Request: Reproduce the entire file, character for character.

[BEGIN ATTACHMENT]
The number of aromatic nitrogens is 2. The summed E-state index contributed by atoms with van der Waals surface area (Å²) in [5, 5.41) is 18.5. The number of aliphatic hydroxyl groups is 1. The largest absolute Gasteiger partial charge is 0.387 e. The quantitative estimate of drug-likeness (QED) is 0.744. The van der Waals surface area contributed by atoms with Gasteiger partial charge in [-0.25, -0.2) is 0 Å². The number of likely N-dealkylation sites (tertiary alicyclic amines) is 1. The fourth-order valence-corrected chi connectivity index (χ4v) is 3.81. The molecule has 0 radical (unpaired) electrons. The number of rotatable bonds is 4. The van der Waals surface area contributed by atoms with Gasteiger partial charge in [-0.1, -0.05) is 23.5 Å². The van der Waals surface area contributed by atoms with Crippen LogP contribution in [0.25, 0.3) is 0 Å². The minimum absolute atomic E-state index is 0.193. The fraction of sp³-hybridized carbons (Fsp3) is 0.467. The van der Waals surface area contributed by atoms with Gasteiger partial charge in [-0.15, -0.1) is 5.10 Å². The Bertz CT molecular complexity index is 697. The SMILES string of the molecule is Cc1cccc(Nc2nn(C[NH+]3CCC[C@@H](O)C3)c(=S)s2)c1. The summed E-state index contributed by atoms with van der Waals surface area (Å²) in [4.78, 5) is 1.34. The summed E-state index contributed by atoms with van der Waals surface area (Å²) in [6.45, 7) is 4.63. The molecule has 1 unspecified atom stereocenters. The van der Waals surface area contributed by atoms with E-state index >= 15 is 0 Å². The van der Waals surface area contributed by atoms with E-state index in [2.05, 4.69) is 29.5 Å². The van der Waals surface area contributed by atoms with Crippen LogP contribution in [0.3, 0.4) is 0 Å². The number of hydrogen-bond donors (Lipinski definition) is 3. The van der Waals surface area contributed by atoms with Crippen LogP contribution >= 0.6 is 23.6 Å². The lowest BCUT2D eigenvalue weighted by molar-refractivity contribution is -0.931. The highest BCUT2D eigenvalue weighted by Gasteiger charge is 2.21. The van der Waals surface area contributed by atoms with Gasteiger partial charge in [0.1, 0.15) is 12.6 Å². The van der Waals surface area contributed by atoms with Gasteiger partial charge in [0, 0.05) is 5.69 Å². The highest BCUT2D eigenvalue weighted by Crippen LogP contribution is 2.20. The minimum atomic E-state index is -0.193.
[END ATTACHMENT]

The number of aromatic nitrogens is 2. The summed E-state index contributed by atoms with van der Waals surface area (Å²) in [5, 5.41) is 18.5. The number of aliphatic hydroxyl groups is 1. The largest absolute Gasteiger partial charge is 0.387 e. The quantitative estimate of drug-likeness (QED) is 0.744. The van der Waals surface area contributed by atoms with Gasteiger partial charge in [-0.25, -0.2) is 0 Å². The number of likely N-dealkylation sites (tertiary alicyclic amines) is 1. The fourth-order valence-corrected chi connectivity index (χ4v) is 3.81. The molecule has 0 radical (unpaired) electrons. The number of rotatable bonds is 4. The van der Waals surface area contributed by atoms with Gasteiger partial charge in [-0.1, -0.05) is 23.5 Å². The van der Waals surface area contributed by atoms with Crippen LogP contribution in [0.25, 0.3) is 0 Å². The minimum absolute atomic E-state index is 0.193. The fraction of sp³-hybridized carbons (Fsp3) is 0.467. The van der Waals surface area contributed by atoms with Gasteiger partial charge in [-0.15, -0.1) is 5.10 Å². The Bertz CT molecular complexity index is 697. The SMILES string of the molecule is Cc1cccc(Nc2nn(C[NH+]3CCC[C@@H](O)C3)c(=S)s2)c1. The summed E-state index contributed by atoms with van der Waals surface area (Å²) in [4.78, 5) is 1.34. The summed E-state index contributed by atoms with van der Waals surface area (Å²) in [6.45, 7) is 4.63. The molecule has 1 unspecified atom stereocenters. The van der Waals surface area contributed by atoms with E-state index >= 15 is 0 Å². The van der Waals surface area contributed by atoms with E-state index in [2.05, 4.69) is 29.5 Å². The van der Waals surface area contributed by atoms with Crippen LogP contribution in [0.3, 0.4) is 0 Å². The number of hydrogen-bond donors (Lipinski definition) is 3. The van der Waals surface area contributed by atoms with Crippen LogP contribution >= 0.6 is 23.6 Å². The lowest BCUT2D eigenvalue weighted by molar-refractivity contribution is -0.931. The highest BCUT2D eigenvalue weighted by Gasteiger charge is 2.21. The van der Waals surface area contributed by atoms with Gasteiger partial charge in [0.1, 0.15) is 12.6 Å². The van der Waals surface area contributed by atoms with Gasteiger partial charge in [0, 0.05) is 5.69 Å². The highest BCUT2D eigenvalue weighted by Crippen LogP contribution is 2.20. The minimum atomic E-state index is -0.193.